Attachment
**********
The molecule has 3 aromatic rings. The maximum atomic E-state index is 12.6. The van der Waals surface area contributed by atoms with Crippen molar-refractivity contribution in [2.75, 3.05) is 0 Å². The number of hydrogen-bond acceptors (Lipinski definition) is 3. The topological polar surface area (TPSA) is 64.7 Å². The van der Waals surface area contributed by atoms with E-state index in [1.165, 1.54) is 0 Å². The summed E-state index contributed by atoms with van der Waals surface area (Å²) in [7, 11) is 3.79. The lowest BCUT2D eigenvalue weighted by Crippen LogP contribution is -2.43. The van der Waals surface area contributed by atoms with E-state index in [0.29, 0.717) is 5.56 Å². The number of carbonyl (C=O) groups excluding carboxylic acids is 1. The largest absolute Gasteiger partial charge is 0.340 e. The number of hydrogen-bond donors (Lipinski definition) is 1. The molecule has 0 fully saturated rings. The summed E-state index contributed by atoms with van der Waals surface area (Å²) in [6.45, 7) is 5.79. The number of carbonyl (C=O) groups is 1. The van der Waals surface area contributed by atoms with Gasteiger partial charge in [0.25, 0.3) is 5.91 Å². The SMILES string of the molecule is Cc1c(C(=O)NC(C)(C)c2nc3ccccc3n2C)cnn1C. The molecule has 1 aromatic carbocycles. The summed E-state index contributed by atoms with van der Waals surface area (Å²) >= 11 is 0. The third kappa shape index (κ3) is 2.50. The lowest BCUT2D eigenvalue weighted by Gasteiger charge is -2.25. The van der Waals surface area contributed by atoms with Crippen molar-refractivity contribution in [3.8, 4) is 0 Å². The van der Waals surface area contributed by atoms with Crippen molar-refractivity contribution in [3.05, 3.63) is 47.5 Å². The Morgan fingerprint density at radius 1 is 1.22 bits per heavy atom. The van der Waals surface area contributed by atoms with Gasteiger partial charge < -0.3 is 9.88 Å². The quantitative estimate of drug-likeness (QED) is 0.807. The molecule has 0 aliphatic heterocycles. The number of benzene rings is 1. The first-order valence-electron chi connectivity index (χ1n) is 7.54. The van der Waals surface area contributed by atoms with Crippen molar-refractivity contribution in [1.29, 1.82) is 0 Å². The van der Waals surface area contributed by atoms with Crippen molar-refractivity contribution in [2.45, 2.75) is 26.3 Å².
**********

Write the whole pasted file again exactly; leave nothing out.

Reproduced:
The molecule has 3 aromatic rings. The maximum atomic E-state index is 12.6. The van der Waals surface area contributed by atoms with Crippen molar-refractivity contribution in [2.75, 3.05) is 0 Å². The number of hydrogen-bond acceptors (Lipinski definition) is 3. The topological polar surface area (TPSA) is 64.7 Å². The van der Waals surface area contributed by atoms with E-state index in [1.165, 1.54) is 0 Å². The summed E-state index contributed by atoms with van der Waals surface area (Å²) in [7, 11) is 3.79. The lowest BCUT2D eigenvalue weighted by Crippen LogP contribution is -2.43. The van der Waals surface area contributed by atoms with E-state index in [0.29, 0.717) is 5.56 Å². The number of carbonyl (C=O) groups excluding carboxylic acids is 1. The largest absolute Gasteiger partial charge is 0.340 e. The number of hydrogen-bond donors (Lipinski definition) is 1. The molecule has 0 fully saturated rings. The summed E-state index contributed by atoms with van der Waals surface area (Å²) in [6.45, 7) is 5.79. The number of carbonyl (C=O) groups is 1. The van der Waals surface area contributed by atoms with Gasteiger partial charge in [0.25, 0.3) is 5.91 Å². The SMILES string of the molecule is Cc1c(C(=O)NC(C)(C)c2nc3ccccc3n2C)cnn1C. The molecule has 1 aromatic carbocycles. The summed E-state index contributed by atoms with van der Waals surface area (Å²) >= 11 is 0. The third kappa shape index (κ3) is 2.50. The lowest BCUT2D eigenvalue weighted by Gasteiger charge is -2.25. The van der Waals surface area contributed by atoms with Crippen molar-refractivity contribution in [3.8, 4) is 0 Å². The van der Waals surface area contributed by atoms with Crippen molar-refractivity contribution in [3.05, 3.63) is 47.5 Å². The Morgan fingerprint density at radius 1 is 1.22 bits per heavy atom. The van der Waals surface area contributed by atoms with Gasteiger partial charge < -0.3 is 9.88 Å². The quantitative estimate of drug-likeness (QED) is 0.807. The molecule has 0 aliphatic heterocycles. The number of benzene rings is 1. The first-order valence-electron chi connectivity index (χ1n) is 7.54. The van der Waals surface area contributed by atoms with Crippen molar-refractivity contribution in [1.29, 1.82) is 0 Å². The van der Waals surface area contributed by atoms with Crippen molar-refractivity contribution in [2.45, 2.75) is 26.3 Å².